back to top

Roanoke Fire-EMS Hosts Fire Prevention Week Art Contest

Grandin Court Principal Terri Pritchard and award winner Maddie Sackett at last week’s reception.

Roanoke Fire-EMS has found a compelling way to get creative and involve elementary and middle school students in learning about fire prevention and safety. Last week they hosted a reception in honor of the 15 winners of the 6th Annual Fire Prevention Week Art Contest. The event was held at the new Fire Station #5 on Orange Avenue, complete with uniformed firemen greeting the winners and their families as they arrived.

The contest was open to all city students in grades K-8. The winners were chosen from 102 entries, which were based on this year’s theme, “Smoke Alarms; a sound you can live with.”

Tiffany Bradbury, Fire Prevention Specialist with Roanoke Fire-EMS, who started the contest five years ago calls this “my favorite event because it is just so much fun to give back to the community this way.”  She adds “It is great to see how fire safety is seen through their [students’] eyes.”

One student chose to show what might happen if smoke alarm batteries weren’t working, with half the drawing devoted to people sleeping in their beds as a fire burned. The other half of the picture had those same people fleeing their home to safety with the alarms working.

Maddie Sackett, a fourth grader at Grandin Court Elementary, created the 3rd place winner in her age group, a piece depicting a Dalmation escaping his dog house which had smoke billowing from within.  Susan Light, the art teacher at Grandin Court, explained that this contest was not mandatory for her students. The kids entered it voluntarily, which made her especially proud that in addition to Maddie, there were two other winners from their school, Ashley Richards (2nd place – 3rd-5th Division) and Chase Folden (Honorable Mention).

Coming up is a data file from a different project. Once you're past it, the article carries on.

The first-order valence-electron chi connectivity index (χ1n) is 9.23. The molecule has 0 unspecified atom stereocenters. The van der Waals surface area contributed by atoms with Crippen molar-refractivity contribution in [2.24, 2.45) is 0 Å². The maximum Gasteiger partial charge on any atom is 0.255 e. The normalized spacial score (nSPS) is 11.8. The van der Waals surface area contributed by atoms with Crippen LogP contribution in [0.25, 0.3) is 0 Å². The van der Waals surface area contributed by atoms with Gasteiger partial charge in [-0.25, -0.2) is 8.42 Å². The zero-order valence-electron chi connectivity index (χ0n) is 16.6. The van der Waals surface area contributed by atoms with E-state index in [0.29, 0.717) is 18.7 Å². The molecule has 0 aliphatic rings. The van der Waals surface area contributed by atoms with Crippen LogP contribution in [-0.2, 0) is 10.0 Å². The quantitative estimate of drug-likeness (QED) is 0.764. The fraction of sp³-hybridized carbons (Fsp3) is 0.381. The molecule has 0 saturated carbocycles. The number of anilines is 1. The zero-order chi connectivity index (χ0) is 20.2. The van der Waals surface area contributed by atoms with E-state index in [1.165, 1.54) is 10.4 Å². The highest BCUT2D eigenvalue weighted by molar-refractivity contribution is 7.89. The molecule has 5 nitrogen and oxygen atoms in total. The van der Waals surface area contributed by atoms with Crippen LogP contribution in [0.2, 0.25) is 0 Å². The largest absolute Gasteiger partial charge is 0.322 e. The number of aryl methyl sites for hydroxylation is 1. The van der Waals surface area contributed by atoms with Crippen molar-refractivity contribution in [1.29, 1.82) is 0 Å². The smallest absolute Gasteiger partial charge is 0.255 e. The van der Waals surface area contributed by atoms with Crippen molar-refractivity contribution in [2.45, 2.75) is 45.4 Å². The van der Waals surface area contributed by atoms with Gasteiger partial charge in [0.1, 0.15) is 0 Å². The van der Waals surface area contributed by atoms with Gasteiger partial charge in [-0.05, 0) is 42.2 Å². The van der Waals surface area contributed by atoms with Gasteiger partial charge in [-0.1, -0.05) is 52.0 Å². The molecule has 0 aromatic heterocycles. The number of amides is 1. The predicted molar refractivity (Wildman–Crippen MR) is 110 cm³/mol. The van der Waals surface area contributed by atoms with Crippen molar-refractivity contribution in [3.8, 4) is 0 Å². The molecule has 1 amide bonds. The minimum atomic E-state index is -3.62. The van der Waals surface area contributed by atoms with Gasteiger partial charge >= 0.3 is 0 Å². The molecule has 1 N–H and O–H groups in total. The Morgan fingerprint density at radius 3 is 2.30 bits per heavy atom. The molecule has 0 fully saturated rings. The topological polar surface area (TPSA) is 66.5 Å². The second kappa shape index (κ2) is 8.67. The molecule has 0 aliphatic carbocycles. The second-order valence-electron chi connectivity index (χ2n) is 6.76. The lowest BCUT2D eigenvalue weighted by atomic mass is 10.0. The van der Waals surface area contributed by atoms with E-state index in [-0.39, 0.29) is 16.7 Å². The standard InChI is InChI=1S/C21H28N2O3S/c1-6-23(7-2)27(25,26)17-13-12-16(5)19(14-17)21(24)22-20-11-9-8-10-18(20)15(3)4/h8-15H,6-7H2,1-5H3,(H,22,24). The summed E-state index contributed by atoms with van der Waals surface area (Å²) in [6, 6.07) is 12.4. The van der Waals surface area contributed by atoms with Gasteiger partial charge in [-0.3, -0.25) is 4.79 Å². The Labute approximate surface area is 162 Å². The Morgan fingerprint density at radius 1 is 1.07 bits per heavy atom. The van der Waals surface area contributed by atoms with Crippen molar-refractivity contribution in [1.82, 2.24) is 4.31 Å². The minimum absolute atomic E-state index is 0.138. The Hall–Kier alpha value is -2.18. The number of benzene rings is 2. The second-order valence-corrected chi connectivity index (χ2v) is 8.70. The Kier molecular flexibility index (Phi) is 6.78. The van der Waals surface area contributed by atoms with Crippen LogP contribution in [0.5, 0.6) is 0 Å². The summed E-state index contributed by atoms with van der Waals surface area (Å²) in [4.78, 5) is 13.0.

Attendees also got to visit the Department’s new Fire Safety House, a high-tech mobile unit which simulates a house on fire and demonstrates ways kids can avoid getting hurt or trapped in a fire. The Safety House can also be used to instruct kids on safety during a hurricane and earthquake.

The firefighters go out of their way to make the kids feel special. Bradbury said that often the kids’ teachers and principals also come to recognize the winners. She says the students “come with their families — and the kids are just so proud.”

The 15 winners were recognized by Chief David Hoback and other city and school officials and were presented with prizes.

Refreshments were provided by Chick-Fil-A, Panera Bread, Firehouse Subs, McAllisters Deli and Viva La Cupcake. This contest is sponsored by The Rockingham Group.

The winning artwork will be put on display at the Southern Hills and Valley View Chick-Fil-A locations.

Latest Articles

- Advertisement -

Latest Articles

- Advertisement -

Related Articles